Senator the Hon. Simon Birmingham
Minister for Finance
Leader of the Government in the Senate
Senator for South Australia
Date: Thursday, 1 July 2021
David Koch: Finance Minister Simon Birmingham joins me now. Simon Birmingham, are the comments from the Queensland premier and her chief medical officer, a danger to the public health of Australians?
Simon Birmingham: Good morning, Kochie. Well, they're certainly deeply unhelpful, and I think the politicisation of the vaccine rollout that has been attempted by some and particularly by some state politicians in Queensland is shameful. Now, 7.6 million doses of vaccine have been distributed and received by Australians. That's a really good start. And what we want to see is, of course, how all Australians proceed through the vaccine rollout as fast as the supply can be made available. And I urge people to listen to sound sensible advice like you just heard from Nick Coatsworth. Rather than some of the more extremist claims that have been made, such as by the Queensland premier and her chief health officer.
David Koch: So you're saying she's an extremist? And she is dangerous because we should have confidence in our politicians. They are undermining the vaccine program. It's frustrating. It is dangerous. Why isn't everyone on the same page? Is national cabinet now dysfunctional, a failure?
Simon Birmingham: It's deeply frustrating now it's for Annastacia Palaszczuk who won't come on your program, apparently, to explain what she's up to. I don't know whether it's because there's a federal election due in less than a year and she's wanting to do the Labor Party's bidding or whether she's just stirring trouble for the sake of it. But whatever it is, it's unhelpful. It should stop. All governments should be working cooperatively on the vaccine rollout. Yes, it's been challenging. The health advice has changed along the way in terms of recommendations about which vaccine is preferred for different age groups. We've had challenges in terms of supply because European countries and drug companies have favoured those nations who've had high rates of COVID for the delivery of vaccines like Pfizer, which has put countries like New Zealand and Australia at the back of the queue in terms of receipt of some of those vaccines. But they're coming. And we saw huge numbers, 145,000 Australians being vaccinated yesterday. And we want to see those big numbers continue in the days, weeks and months ahead. Which will enable us to get to everybody.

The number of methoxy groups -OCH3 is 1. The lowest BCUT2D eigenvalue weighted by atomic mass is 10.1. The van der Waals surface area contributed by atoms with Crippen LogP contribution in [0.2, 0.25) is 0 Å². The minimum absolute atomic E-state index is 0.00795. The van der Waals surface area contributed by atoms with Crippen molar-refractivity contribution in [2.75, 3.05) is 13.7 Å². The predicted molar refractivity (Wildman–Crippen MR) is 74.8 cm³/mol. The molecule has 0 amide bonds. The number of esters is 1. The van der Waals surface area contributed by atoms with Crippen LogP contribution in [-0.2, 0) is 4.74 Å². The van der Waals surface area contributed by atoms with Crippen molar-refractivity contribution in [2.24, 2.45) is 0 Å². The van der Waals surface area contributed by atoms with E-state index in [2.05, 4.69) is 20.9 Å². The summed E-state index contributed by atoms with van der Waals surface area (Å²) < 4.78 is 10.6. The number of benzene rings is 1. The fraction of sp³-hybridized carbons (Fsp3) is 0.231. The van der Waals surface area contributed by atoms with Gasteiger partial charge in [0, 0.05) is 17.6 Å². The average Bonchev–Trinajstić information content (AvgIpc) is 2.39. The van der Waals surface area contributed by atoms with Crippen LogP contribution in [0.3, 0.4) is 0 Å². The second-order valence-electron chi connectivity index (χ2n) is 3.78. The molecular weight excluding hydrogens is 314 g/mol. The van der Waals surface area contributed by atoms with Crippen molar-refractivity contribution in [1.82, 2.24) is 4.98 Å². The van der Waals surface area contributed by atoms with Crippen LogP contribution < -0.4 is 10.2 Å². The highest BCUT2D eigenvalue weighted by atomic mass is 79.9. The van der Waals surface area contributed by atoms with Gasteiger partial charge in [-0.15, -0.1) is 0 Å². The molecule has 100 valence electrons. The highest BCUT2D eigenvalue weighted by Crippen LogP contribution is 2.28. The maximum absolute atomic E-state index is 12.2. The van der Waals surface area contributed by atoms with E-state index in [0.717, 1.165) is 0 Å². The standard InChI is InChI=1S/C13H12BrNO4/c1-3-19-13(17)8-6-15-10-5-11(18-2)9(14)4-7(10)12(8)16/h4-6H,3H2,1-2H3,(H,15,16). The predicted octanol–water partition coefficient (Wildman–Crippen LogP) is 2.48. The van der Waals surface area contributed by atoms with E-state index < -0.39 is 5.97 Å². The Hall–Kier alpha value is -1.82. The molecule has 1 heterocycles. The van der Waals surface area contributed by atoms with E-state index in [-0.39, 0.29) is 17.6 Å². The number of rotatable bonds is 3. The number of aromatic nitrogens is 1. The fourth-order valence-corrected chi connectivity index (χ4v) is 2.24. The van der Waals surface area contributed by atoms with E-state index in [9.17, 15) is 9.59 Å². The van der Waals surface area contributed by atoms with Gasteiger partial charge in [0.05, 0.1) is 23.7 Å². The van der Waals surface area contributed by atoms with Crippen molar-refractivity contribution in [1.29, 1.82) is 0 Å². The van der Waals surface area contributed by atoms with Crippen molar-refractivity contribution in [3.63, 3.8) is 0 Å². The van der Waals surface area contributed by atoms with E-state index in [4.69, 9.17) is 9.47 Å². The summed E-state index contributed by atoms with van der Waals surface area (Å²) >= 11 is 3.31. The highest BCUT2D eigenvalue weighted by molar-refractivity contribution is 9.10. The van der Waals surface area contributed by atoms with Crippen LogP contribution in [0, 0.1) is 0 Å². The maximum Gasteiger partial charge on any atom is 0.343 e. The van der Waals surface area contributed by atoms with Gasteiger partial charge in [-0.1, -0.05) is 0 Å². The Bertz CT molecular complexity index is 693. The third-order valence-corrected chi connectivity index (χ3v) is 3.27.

David Koch: It is now a race because the ripple effect on business is enormous. These lockdowns. What are you doing to help business survive these latest lockdown's?
Simon Birmingham: Well it's 1st of July, Kochie. And the good news for all Australians today is that for business, small business will see a further reduction in the company tax cut. We see an extension in terms of the full expensing measures that are there to help stimulate activity across the economy. We see more than 10 million Australians receive tax cuts in the form of the low and middle income tax offset that will mean there's another $1080 available for some for many Australians in terms of support through that measure. There are, of course, a range of activities that we're continuing in terms of COVID support payments across the economy, particularly to those affected by longer lockdowns.
David Koch: Simon Birmingham. Thanks for joining us.